I am late getting to this, but I can't let the weekend pass without some praise for Glenn Clark and the interview he did on his WNST radio show with Ralph Friedgen, the former University of Maryland football coach.
The interview has been excerpted, carried and commented everywhere in the last 48 hours as it deserves to be. Clark did excellent work in showing us how self-centered, immature and reckless with his words Friedgen could be.
Here's the portion of the interview causing all the discussion:
Clark: Is it tough for you to watch? Have you sat down and watched any Maryland games or is it tough for you to do that. I know you love the kids, but I also know you’re a Maryland alum, and it’s got to be a little painful.
Friedgen: Well, it’s not painful because I watch it for the kids. I could care less about Maryland. I’ve burned my diploma. I’m flying a Georgia Tech flag right now.
Clark: That’s hurtful coach. I don’t want to hear that. I’m a Maryland alum.
Friedgen: Well, they talk about Maryland pride. They didn’t show me a whole lot of Maryland pride, either getting the job or getting fired.
If Friedgen really did burn his Maryland diploma, in my opinion, he needs counseling. I'm serious. And if he lied about burning it, he still needs counseling -- and a better moral compass.
Whether sports fans want to acknowledge it or not, there is a educational (or at least quasi-educational) component to being a coach at a college or university. These are educational institutions, and parents trust their children to you as coach and representative of that educational institution.
If teaching is beyond you -- and it appears Friedgen was not much of a teacher based on the latest NCAA sanctions -- you should at least serve as a role model of being a responsible citizen and member of the educational community.
Burning your diploma is the act of an angry adolescent. Lying and saying you burned it when you did not is the act of a emotionally immature and disturbed adolescent.
Neither should be entrusted with the responsibility of coaching at an institution of higher learning whether they win or lose.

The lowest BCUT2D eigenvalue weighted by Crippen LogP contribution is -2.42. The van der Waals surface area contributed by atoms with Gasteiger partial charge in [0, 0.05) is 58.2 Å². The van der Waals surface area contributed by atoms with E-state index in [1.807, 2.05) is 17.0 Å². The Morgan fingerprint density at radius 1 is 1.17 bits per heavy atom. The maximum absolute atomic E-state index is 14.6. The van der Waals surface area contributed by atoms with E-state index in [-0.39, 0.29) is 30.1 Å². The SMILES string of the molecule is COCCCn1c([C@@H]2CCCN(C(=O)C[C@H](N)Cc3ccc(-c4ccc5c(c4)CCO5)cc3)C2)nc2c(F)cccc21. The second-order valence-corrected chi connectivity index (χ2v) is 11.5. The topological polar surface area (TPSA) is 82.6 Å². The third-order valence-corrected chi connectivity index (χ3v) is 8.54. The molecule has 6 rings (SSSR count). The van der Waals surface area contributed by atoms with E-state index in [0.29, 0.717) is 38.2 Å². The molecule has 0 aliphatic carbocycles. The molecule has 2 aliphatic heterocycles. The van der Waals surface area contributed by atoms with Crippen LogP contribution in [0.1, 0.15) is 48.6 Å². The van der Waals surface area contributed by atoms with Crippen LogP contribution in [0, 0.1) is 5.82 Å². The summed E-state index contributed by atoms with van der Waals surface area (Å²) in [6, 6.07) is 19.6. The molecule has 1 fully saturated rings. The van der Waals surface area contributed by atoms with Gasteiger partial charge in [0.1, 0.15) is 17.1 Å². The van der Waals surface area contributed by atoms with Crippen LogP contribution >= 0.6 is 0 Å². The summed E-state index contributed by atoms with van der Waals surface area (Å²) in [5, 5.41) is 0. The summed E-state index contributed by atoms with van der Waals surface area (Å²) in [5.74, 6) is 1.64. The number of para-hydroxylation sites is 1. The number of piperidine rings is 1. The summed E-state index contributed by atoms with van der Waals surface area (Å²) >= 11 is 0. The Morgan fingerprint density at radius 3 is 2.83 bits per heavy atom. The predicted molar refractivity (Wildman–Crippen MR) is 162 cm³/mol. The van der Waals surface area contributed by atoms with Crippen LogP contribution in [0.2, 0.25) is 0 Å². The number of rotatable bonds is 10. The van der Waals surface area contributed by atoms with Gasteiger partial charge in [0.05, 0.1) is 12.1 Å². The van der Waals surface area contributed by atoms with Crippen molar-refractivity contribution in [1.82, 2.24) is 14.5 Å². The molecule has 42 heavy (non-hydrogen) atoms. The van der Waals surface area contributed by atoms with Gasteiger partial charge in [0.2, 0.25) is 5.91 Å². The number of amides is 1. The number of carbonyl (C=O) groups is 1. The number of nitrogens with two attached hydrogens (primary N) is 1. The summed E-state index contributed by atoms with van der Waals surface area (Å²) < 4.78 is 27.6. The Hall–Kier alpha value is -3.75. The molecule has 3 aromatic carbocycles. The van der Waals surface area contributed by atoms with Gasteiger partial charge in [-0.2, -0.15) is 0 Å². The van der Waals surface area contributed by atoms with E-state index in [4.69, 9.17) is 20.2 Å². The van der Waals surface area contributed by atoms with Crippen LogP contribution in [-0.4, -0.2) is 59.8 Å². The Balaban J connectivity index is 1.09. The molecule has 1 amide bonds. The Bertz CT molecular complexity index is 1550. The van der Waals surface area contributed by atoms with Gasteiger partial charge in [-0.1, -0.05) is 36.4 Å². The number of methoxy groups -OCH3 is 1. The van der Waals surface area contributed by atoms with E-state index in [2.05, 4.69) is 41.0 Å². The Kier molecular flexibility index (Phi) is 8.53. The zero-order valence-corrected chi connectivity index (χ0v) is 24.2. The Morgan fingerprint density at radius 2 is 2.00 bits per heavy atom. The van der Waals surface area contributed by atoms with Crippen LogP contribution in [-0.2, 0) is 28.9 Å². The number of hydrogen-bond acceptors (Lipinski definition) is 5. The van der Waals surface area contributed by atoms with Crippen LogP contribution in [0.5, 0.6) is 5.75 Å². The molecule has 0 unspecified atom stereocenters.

Saying you burned your diploma shows an absolute disrespect for education. Now that I have heard Friedgen say what he said to Clark, I am not surprised by the sanctions his successor is saddled with because Friedgen violated NCAA educational rules.
When Friedgen was fired, I wondered if Maryland was making the right move. After what he said to Clark, I am sure the university did the right thing. I am just surprised it took as long as it did for such a self-centered, angry, adolescent in the sixth decade of his life to be exposed.
For his part, Clark, is more sympathetic to Friedgen than I am. Like Clark and Friedgen, I am also a UM alum (Ph.D., 2000). Maybe because I have taught at the University of Maryland, College Park and now teach at Goucher College, I understand the responsibility people at an educational institution have.
Here's what Clark had to say about Friedgen's words in an email exchange we had Saturday night:
Ralph has always been quite emotional, and I think his response (while over the top) was actually more evidence of how much he loved the school. The Maryland job was really the only job he ever wanted as a coach, and it clearly hurt him that he was let go the way he was. I think it would have been acceptable for him to say anything along those lines, but it was hurtful to all Maryland supporters to suggest he had "burned his diploma", even if no one truly believes he has.
Ralph Friedgen was a good-often very good-football coach at the University of Maryland. He probably deserved better than to be dismissed the way he was after a successful season. It doesn't make it acceptable to make the type of statement that he did, as he should be more respectful to Maryland fans and supporters even if still angry towards the administration.
As to the interview itself, Clark added:
I was caught off guard by Coach Friedgen's response to my question. I expected him to remind me of how much he loved the kids he had recruited to College Park, but I didn't expect him to take such shots at the University. I had no intention to lead him into anything along those lines, but instead just to discuss the surreal nature of watching a team that he has such intimate involvement with play football. I am in no ways surprised by the national response to the interview.
Again, congratulations to Clark.
As for Friedgen, all I can say is that I think this is one of those interviews he will never be able to disown. Being "emotional" is not an excuse for bad behavior and the kind of disrespect he showed to the university and the educational process itself. If that is all his diploma meant to him, he had no business ever coaching at an educational institution.
Clark's "The Reality Check" show airs from 2 to 6 p.m. weekdays on WNST-AM (1570).